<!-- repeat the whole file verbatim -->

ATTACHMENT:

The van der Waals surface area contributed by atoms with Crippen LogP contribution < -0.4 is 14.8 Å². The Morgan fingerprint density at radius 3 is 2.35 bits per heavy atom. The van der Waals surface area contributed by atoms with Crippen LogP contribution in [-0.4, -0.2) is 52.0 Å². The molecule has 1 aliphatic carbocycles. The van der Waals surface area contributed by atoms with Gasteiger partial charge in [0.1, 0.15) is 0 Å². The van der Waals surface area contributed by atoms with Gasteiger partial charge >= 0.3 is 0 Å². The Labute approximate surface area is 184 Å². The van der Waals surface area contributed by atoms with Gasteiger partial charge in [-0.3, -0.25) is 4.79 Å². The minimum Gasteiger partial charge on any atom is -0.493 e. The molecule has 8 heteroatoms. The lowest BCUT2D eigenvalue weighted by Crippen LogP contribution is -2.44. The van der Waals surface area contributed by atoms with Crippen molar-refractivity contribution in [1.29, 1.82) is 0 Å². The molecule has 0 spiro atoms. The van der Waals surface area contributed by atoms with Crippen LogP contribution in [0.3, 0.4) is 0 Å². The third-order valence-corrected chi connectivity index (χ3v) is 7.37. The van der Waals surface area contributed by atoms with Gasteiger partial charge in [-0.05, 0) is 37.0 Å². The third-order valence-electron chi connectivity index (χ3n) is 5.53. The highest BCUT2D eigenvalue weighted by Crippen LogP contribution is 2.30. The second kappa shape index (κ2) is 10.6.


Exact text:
The van der Waals surface area contributed by atoms with Crippen LogP contribution < -0.4 is 14.8 Å². The Morgan fingerprint density at radius 3 is 2.35 bits per heavy atom. The van der Waals surface area contributed by atoms with Crippen LogP contribution in [-0.4, -0.2) is 52.0 Å². The molecule has 1 aliphatic carbocycles. The van der Waals surface area contributed by atoms with Gasteiger partial charge in [0.1, 0.15) is 0 Å². The van der Waals surface area contributed by atoms with Gasteiger partial charge >= 0.3 is 0 Å². The Labute approximate surface area is 184 Å². The van der Waals surface area contributed by atoms with Gasteiger partial charge in [-0.3, -0.25) is 4.79 Å². The minimum Gasteiger partial charge on any atom is -0.493 e. The molecule has 8 heteroatoms. The lowest BCUT2D eigenvalue weighted by Crippen LogP contribution is -2.44. The van der Waals surface area contributed by atoms with Crippen molar-refractivity contribution in [1.29, 1.82) is 0 Å². The molecule has 0 spiro atoms. The van der Waals surface area contributed by atoms with Crippen LogP contribution in [0.3, 0.4) is 0 Å². The third-order valence-corrected chi connectivity index (χ3v) is 7.37. The van der Waals surface area contributed by atoms with Gasteiger partial charge in [-0.05, 0) is 37.0 Å². The third-order valence-electron chi connectivity index (χ3n) is 5.53. The highest BCUT2D eigenvalue weighted by Crippen LogP contribution is 2.30. The second kappa shape index (κ2) is 10.6.